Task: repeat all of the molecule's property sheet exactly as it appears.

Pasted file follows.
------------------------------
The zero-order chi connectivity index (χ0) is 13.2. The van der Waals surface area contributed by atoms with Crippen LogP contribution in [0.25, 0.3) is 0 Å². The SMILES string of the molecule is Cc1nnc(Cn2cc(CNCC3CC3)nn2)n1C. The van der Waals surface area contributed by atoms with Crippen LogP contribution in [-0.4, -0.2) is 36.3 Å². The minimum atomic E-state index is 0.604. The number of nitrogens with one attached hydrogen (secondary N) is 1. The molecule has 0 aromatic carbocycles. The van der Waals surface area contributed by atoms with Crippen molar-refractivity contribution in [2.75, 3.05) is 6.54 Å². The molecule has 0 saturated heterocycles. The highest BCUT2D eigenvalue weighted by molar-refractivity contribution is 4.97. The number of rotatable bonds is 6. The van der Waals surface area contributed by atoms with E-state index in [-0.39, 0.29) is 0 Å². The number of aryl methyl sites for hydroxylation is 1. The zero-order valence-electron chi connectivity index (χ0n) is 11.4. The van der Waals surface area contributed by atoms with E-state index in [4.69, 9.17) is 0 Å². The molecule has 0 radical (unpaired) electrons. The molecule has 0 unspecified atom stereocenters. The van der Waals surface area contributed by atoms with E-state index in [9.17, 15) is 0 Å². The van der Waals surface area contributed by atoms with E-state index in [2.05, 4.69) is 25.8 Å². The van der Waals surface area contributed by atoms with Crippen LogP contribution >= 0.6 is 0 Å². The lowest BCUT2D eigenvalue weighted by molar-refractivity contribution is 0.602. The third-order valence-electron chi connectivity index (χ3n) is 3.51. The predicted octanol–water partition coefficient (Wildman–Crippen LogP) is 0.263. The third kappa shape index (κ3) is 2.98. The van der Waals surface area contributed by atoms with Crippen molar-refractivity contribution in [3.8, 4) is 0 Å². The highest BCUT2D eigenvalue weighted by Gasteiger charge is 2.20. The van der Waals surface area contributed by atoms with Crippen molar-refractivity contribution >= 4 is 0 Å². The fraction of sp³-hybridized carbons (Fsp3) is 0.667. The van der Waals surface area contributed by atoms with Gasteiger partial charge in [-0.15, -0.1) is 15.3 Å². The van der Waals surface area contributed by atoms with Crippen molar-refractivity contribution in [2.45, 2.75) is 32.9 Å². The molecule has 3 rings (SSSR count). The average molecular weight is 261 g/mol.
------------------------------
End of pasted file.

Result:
The zero-order chi connectivity index (χ0) is 13.2. The van der Waals surface area contributed by atoms with Crippen LogP contribution in [0.25, 0.3) is 0 Å². The SMILES string of the molecule is Cc1nnc(Cn2cc(CNCC3CC3)nn2)n1C. The van der Waals surface area contributed by atoms with Crippen LogP contribution in [-0.4, -0.2) is 36.3 Å². The minimum atomic E-state index is 0.604. The number of nitrogens with one attached hydrogen (secondary N) is 1. The molecule has 0 aromatic carbocycles. The van der Waals surface area contributed by atoms with Crippen molar-refractivity contribution in [2.75, 3.05) is 6.54 Å². The molecule has 0 saturated heterocycles. The highest BCUT2D eigenvalue weighted by molar-refractivity contribution is 4.97. The number of rotatable bonds is 6. The van der Waals surface area contributed by atoms with E-state index in [-0.39, 0.29) is 0 Å². The number of aryl methyl sites for hydroxylation is 1. The zero-order valence-electron chi connectivity index (χ0n) is 11.4. The van der Waals surface area contributed by atoms with E-state index in [4.69, 9.17) is 0 Å². The molecule has 0 radical (unpaired) electrons. The molecule has 0 unspecified atom stereocenters. The van der Waals surface area contributed by atoms with E-state index in [9.17, 15) is 0 Å². The van der Waals surface area contributed by atoms with E-state index in [2.05, 4.69) is 25.8 Å². The van der Waals surface area contributed by atoms with Crippen LogP contribution >= 0.6 is 0 Å². The lowest BCUT2D eigenvalue weighted by molar-refractivity contribution is 0.602. The third-order valence-electron chi connectivity index (χ3n) is 3.51. The predicted octanol–water partition coefficient (Wildman–Crippen LogP) is 0.263. The third kappa shape index (κ3) is 2.98. The van der Waals surface area contributed by atoms with Crippen molar-refractivity contribution in [3.8, 4) is 0 Å². The highest BCUT2D eigenvalue weighted by Gasteiger charge is 2.20. The van der Waals surface area contributed by atoms with Crippen molar-refractivity contribution >= 4 is 0 Å². The fraction of sp³-hybridized carbons (Fsp3) is 0.667. The van der Waals surface area contributed by atoms with Gasteiger partial charge in [-0.15, -0.1) is 15.3 Å². The van der Waals surface area contributed by atoms with Crippen molar-refractivity contribution in [2.45, 2.75) is 32.9 Å². The molecule has 3 rings (SSSR count). The average molecular weight is 261 g/mol.